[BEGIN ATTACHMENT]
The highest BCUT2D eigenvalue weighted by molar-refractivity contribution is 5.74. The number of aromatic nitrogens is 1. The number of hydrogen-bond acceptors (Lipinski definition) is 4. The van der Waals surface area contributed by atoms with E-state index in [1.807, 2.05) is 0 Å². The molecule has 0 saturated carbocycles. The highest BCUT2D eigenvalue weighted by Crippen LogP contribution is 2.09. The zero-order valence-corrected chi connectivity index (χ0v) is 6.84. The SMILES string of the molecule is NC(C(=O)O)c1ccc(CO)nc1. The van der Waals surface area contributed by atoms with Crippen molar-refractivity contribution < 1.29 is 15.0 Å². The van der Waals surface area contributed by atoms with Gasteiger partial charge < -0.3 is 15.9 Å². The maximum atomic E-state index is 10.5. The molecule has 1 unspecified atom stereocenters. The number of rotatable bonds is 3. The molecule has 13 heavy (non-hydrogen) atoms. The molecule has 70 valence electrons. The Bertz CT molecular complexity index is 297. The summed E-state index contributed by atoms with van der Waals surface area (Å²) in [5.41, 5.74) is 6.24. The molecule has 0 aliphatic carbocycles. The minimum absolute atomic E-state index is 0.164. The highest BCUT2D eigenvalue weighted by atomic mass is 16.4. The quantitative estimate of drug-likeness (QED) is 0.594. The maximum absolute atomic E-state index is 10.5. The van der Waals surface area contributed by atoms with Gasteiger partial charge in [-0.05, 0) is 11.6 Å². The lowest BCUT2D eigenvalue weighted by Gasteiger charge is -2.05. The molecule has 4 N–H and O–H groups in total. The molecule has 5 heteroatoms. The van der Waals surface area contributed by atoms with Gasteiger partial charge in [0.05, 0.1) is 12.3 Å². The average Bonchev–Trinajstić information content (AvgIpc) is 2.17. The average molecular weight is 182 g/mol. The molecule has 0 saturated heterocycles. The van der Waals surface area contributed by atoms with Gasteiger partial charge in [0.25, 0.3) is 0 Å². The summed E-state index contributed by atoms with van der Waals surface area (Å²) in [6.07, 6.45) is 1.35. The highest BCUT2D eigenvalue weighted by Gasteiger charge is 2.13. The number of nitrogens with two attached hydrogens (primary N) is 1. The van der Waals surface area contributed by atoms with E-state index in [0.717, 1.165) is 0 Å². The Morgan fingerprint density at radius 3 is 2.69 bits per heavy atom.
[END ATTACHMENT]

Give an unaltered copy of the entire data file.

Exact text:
The highest BCUT2D eigenvalue weighted by molar-refractivity contribution is 5.74. The number of aromatic nitrogens is 1. The number of hydrogen-bond acceptors (Lipinski definition) is 4. The van der Waals surface area contributed by atoms with E-state index in [1.807, 2.05) is 0 Å². The molecule has 0 saturated carbocycles. The highest BCUT2D eigenvalue weighted by Crippen LogP contribution is 2.09. The zero-order valence-corrected chi connectivity index (χ0v) is 6.84. The SMILES string of the molecule is NC(C(=O)O)c1ccc(CO)nc1. The van der Waals surface area contributed by atoms with Crippen molar-refractivity contribution < 1.29 is 15.0 Å². The van der Waals surface area contributed by atoms with Gasteiger partial charge < -0.3 is 15.9 Å². The maximum atomic E-state index is 10.5. The molecule has 1 unspecified atom stereocenters. The number of rotatable bonds is 3. The molecule has 13 heavy (non-hydrogen) atoms. The molecule has 70 valence electrons. The Bertz CT molecular complexity index is 297. The summed E-state index contributed by atoms with van der Waals surface area (Å²) in [5.41, 5.74) is 6.24. The molecule has 0 aliphatic carbocycles. The minimum absolute atomic E-state index is 0.164. The highest BCUT2D eigenvalue weighted by atomic mass is 16.4. The quantitative estimate of drug-likeness (QED) is 0.594. The maximum absolute atomic E-state index is 10.5. The van der Waals surface area contributed by atoms with Gasteiger partial charge in [-0.05, 0) is 11.6 Å². The lowest BCUT2D eigenvalue weighted by Gasteiger charge is -2.05. The molecule has 4 N–H and O–H groups in total. The molecule has 5 heteroatoms. The van der Waals surface area contributed by atoms with Gasteiger partial charge in [0.05, 0.1) is 12.3 Å². The average Bonchev–Trinajstić information content (AvgIpc) is 2.17. The average molecular weight is 182 g/mol. The molecule has 0 saturated heterocycles. The van der Waals surface area contributed by atoms with Gasteiger partial charge in [0.25, 0.3) is 0 Å². The summed E-state index contributed by atoms with van der Waals surface area (Å²) in [6.07, 6.45) is 1.35. The highest BCUT2D eigenvalue weighted by Gasteiger charge is 2.13. The number of nitrogens with two attached hydrogens (primary N) is 1. The van der Waals surface area contributed by atoms with E-state index in [0.717, 1.165) is 0 Å². The Morgan fingerprint density at radius 3 is 2.69 bits per heavy atom.